Anyone who ran, volunteered, spectated, cursed us for screwing up traffic, or was otherwise present in Dallas, Texas for the 2011 White Rock Marathon (DWRM) may find this statement astonishing :: This was one of the most fun races EVER!
It was about 42 degrees. It ranged from a total downpour to a steady drizzle of frigid rain. It was the longest and fastest I had run in nearly six months. But none of these ‘cons’ can outweigh the joy of spending a few hours volunteering and running with good friends.
I can’t brag enough about Run On! They do great things for the running community, and this race was no exception. DWRM starts and finishes at Fair Park, and Run On! arranged to have a special VIP area in the Museum of Natural History. Apparently, this was such a big hit last year that the event quickly filled up this year, and I didn’t get on the bandwagon soon enough. But as a Run On! Racing Team member, I had the good fortunate of securing a volunteer spot. Sure, it meant that I had to arrive at Fair Park before 6:00 a.m. and that I’d be crazy busy leading up to the 8:00 a.m. start … but it also meant that I had warm place to hang out, a secure area for my bag, and a warm, dry, private area to change after race. I think Run On! charged $15 for a VIP ticket, but I would gladly pay twice that for these conveniences, especially on a day like Sunday.
Because I arrived at 5:45 a.m., I had no trouble finding a parking spot right behind the museum. I scurried in to the building and put on my happy face to start greeting nervous runners. And, oh boy, was it a blast!
I helped put wrist bands on everyone — a very important task, considering they had to wear the thing for their race entire to ensure that they could get back into the museum after they finished. “Which wrist do you want to wear it on?” “Do you want it tight or loose?” “Do you want to slip it under or over your gloves/watch?” The considerations go on and on and on.
I gave people directions to all the key places. “Coffee and snacks are up the stairs to your left.” “Restrooms are upstairs on the right and downstairs on the left.” “The raffle will be upstairs at 7:15.” “Bag check is behind the dinosaur.” (Never thought I’d be saying that!)
At 7:30, I scarfed down a mini clif bar, shed my warm-up suit, and ran out the door to meet my friends and walk to the start line.
I had resigned myself to the fact that it was going to be a wet race. All I wanted was for it to be dry at the start. Getting wet once you’ve already started is one thing, but standing in a corral for 30 minutes in a downpour is something else entirely. If it could just stay dry until after we got going, I’d be fine. And it did!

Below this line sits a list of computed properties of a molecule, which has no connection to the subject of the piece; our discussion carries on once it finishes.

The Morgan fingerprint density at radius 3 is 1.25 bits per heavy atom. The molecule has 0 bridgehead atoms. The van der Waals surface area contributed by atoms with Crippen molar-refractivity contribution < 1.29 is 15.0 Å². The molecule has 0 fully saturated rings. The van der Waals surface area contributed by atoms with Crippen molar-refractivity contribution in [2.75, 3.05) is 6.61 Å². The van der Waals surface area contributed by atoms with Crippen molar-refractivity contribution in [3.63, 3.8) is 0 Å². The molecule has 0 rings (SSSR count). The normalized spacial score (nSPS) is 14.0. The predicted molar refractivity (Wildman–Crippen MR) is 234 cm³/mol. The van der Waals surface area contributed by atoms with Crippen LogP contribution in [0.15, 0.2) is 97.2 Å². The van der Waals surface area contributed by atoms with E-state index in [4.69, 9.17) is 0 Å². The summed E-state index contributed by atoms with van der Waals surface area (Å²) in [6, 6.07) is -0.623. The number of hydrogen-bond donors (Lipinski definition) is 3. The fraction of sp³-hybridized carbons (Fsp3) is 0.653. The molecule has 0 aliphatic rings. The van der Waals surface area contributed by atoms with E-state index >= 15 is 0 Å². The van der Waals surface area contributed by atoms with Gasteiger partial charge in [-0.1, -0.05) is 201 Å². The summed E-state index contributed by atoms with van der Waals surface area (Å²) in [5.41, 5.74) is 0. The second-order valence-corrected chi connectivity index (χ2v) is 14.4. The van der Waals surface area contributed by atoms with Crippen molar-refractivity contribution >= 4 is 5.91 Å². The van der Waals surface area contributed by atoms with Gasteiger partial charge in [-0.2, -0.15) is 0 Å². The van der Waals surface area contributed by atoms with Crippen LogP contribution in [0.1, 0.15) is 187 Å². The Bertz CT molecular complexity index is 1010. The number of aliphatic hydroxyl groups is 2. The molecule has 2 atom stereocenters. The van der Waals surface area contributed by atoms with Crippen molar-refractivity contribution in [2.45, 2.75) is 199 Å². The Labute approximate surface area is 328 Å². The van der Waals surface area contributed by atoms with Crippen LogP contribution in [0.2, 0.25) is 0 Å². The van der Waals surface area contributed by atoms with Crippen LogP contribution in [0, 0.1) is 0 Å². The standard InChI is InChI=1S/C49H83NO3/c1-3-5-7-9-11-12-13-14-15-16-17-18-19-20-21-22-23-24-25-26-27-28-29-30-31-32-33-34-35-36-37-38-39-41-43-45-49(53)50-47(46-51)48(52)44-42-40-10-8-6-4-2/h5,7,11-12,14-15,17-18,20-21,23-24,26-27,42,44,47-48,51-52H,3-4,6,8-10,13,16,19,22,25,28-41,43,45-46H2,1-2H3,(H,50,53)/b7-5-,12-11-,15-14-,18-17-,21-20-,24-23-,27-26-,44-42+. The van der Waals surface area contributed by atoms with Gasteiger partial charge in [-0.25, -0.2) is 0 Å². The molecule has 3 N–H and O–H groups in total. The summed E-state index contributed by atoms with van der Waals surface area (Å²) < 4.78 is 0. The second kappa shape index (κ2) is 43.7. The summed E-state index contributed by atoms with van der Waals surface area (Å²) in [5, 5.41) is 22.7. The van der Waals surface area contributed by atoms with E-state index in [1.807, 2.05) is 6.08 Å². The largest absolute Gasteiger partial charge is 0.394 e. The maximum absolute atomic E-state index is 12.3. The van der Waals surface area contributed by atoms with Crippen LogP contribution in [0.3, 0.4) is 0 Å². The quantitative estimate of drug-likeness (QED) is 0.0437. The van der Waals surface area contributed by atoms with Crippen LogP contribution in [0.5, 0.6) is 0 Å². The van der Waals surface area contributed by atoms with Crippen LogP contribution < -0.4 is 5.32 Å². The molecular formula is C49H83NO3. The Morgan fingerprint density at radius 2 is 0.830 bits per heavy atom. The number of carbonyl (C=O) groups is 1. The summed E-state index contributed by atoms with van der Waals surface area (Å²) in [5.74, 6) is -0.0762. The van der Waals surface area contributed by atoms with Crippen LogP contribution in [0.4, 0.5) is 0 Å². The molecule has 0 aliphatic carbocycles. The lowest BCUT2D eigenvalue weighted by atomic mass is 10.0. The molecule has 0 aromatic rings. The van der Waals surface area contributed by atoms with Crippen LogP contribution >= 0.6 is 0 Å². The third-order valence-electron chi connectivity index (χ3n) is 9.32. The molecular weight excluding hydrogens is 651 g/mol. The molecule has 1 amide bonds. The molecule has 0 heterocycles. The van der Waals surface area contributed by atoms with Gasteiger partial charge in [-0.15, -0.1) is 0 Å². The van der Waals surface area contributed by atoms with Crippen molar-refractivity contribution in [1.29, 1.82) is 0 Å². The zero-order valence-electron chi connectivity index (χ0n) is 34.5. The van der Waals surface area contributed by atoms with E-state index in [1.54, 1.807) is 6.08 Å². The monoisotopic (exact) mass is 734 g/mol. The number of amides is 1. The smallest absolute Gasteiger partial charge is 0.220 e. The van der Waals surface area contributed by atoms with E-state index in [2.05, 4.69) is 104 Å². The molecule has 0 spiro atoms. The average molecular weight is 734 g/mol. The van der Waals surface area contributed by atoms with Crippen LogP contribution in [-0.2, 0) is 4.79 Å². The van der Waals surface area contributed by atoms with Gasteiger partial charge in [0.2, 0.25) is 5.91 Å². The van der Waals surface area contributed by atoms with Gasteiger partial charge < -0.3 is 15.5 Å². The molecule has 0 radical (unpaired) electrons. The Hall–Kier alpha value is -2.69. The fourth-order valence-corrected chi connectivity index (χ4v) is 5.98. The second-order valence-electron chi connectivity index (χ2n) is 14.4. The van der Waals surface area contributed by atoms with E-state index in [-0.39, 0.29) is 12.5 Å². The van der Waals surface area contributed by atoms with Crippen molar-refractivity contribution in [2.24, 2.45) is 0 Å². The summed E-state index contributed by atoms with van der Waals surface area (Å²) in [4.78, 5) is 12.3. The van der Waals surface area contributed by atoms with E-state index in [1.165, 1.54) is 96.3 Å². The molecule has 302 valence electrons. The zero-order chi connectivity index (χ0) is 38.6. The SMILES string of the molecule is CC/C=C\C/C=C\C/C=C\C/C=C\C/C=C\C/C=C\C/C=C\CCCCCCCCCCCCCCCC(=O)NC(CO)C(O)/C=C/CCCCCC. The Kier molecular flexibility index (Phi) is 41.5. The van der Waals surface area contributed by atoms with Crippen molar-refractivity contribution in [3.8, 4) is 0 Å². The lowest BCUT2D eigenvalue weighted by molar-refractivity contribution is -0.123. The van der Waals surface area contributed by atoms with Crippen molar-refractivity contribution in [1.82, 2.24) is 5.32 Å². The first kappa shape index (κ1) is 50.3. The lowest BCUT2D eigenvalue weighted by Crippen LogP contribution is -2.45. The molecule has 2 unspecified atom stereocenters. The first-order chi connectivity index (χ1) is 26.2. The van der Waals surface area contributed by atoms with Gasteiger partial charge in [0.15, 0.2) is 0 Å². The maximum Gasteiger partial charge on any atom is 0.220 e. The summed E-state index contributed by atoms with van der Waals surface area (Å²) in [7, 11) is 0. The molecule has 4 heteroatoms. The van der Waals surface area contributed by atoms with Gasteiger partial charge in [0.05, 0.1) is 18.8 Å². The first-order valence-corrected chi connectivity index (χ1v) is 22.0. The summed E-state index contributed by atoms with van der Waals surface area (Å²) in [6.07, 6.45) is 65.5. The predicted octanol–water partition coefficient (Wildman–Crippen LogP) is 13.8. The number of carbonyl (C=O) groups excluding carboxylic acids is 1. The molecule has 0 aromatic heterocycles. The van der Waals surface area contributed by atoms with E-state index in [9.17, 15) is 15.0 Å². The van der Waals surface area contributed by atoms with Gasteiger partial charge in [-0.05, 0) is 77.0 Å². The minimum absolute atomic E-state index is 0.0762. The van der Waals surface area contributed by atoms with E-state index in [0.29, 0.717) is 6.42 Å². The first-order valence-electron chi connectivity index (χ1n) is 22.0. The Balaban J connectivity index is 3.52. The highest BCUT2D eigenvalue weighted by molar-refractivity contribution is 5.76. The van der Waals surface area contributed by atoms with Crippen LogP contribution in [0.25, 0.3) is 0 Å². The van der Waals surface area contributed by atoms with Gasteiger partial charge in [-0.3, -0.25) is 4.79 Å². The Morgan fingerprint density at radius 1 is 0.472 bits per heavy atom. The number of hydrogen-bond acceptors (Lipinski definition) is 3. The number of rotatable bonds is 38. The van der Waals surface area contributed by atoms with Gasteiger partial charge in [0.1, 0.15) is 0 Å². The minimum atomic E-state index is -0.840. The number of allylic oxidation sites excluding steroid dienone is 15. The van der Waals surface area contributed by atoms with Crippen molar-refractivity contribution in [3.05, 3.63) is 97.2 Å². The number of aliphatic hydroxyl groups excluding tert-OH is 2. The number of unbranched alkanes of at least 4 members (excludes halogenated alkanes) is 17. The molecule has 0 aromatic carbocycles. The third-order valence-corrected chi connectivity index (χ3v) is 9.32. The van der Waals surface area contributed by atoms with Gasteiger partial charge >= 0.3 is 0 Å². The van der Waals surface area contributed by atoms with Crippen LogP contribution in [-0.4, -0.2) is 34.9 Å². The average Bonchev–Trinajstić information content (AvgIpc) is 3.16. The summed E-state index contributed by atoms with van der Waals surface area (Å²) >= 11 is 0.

A lot of people have asked me what I wore, so here it is :: Shorts, a two-layer tank top (the first layer was a Nike tank with built-in sports bra and pockets and the top layer was my Run On! team tank), arm warmers (a.k.a. spunky knee-high socks with the toes cut out), gloves, and a hat (a must in the rain). I had no less than 5 people ask me — during the run — whether I was cold. The answer is No. In fact, I actually got a little hot, but my arm warmers were so wet that I couldn’t push them down!
Now for the really fun part . . . I typically travel for big races, so it’s easy to forget how great it is to run at home. I saw tons of familiar faces among the runners at the start line and the spectators on the sidelines. I got to run with a great group of people, most of whom I trained with for Boston. They had continued training for Fall races, but I hadn’t run with them since May so this was a huge treat for me.
The goal was simple :: Take it easy and have fun. We walked through every water station; we hopped, skipped, jumped over and ran around every puddle that we could; we stopped at the first relay exchange point to wait for two runners who were running the first leg for relay teams; we cheered for other friends who were racing and spectating; we constantly reminded each other to keep the pace easy; and we even stopped to have our picture taken.
It may be blurry, but I think it captures the day perfectly!
To some, this laid-back approach may sound like no big deal, but for a group of people who typically take racing very seriously (I’m talking, don’t stop to go to the bathroom seriously) this was HUGE. With each mile, at least one person commented on how fun it was to run this way.
It pained me when we reached mile 8 because I knew it was almost time for me to split off for the half-marathon course while they continued on to complete the full. Every beat of my heart wanted to join them, but every muscle in my body was telling me I couldn’t.
I wished them all luck, thanked them for the miles, and stuck with the plan. Thankfully, one friend was also running the half, and we stayed together for the rest of the run.
At mile 10, my dear friend Meagan was waiting, bundled up like a homesick Eskimo, and dolling out encouragement to runners. Hearing her say “I’ll see you soon for pancakes” was just what I needed to push through the last 5k.
Exactly 1 hour and 55 minutes after I started, I crossed the finish line. My 10th half marathon was officially complete!
I didn’t realize how wet I was until I stopped moving. I quickly got my medal, got my shirt, and made a bee-line for the Run On! VIP area to change. It took me nearly 30 minutes to peel myself out of my wet running clothes and get into my dry clothes. (Sidenote: Packing for this run was a massive undertaking! I had a complete set of clothes, shoes, and socks; a towel to dry off; plastic bags for my wet clothes and shoes; and newspaper to stuff in my wet shoes.)
After refueling with my favorite pumpkin pancakes, I spent the rest of the day on the sofa, in front of the fireplace, wearing my compression tights, and covered in cats.
That, my friends, is a pretty darn good day in my book.
xoxo ~your busy little B